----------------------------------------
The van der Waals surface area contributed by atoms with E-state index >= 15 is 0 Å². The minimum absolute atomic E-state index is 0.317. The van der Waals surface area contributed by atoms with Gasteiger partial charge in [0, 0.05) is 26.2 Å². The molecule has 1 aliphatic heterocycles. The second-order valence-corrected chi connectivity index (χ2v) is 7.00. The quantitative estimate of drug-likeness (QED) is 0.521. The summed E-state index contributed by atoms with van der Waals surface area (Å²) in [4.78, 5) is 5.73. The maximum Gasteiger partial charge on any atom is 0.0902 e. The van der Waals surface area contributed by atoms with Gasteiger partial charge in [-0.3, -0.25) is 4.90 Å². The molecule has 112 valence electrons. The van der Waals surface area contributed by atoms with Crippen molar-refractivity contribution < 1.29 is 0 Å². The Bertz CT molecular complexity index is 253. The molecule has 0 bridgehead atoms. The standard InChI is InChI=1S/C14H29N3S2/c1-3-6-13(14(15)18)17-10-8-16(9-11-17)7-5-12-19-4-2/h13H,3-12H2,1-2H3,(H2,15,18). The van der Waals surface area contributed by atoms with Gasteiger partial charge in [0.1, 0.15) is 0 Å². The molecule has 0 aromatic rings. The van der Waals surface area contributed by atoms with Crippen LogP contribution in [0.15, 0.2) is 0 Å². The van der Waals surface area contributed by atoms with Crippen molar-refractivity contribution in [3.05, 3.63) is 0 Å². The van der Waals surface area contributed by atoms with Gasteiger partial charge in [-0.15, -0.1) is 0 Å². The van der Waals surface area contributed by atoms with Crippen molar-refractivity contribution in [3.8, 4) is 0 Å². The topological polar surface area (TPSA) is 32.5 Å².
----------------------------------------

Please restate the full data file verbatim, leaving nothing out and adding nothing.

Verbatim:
The van der Waals surface area contributed by atoms with E-state index >= 15 is 0 Å². The minimum absolute atomic E-state index is 0.317. The van der Waals surface area contributed by atoms with Gasteiger partial charge in [0, 0.05) is 26.2 Å². The molecule has 1 aliphatic heterocycles. The second-order valence-corrected chi connectivity index (χ2v) is 7.00. The quantitative estimate of drug-likeness (QED) is 0.521. The summed E-state index contributed by atoms with van der Waals surface area (Å²) in [4.78, 5) is 5.73. The maximum Gasteiger partial charge on any atom is 0.0902 e. The van der Waals surface area contributed by atoms with Gasteiger partial charge in [-0.3, -0.25) is 4.90 Å². The molecule has 112 valence electrons. The van der Waals surface area contributed by atoms with Crippen molar-refractivity contribution < 1.29 is 0 Å². The Bertz CT molecular complexity index is 253. The molecule has 0 bridgehead atoms. The standard InChI is InChI=1S/C14H29N3S2/c1-3-6-13(14(15)18)17-10-8-16(9-11-17)7-5-12-19-4-2/h13H,3-12H2,1-2H3,(H2,15,18). The van der Waals surface area contributed by atoms with Gasteiger partial charge in [0.1, 0.15) is 0 Å². The molecule has 0 aromatic rings. The van der Waals surface area contributed by atoms with Crippen LogP contribution in [0.15, 0.2) is 0 Å². The van der Waals surface area contributed by atoms with Crippen molar-refractivity contribution in [3.05, 3.63) is 0 Å². The van der Waals surface area contributed by atoms with Gasteiger partial charge in [-0.15, -0.1) is 0 Å². The van der Waals surface area contributed by atoms with Crippen molar-refractivity contribution in [3.8, 4) is 0 Å². The topological polar surface area (TPSA) is 32.5 Å².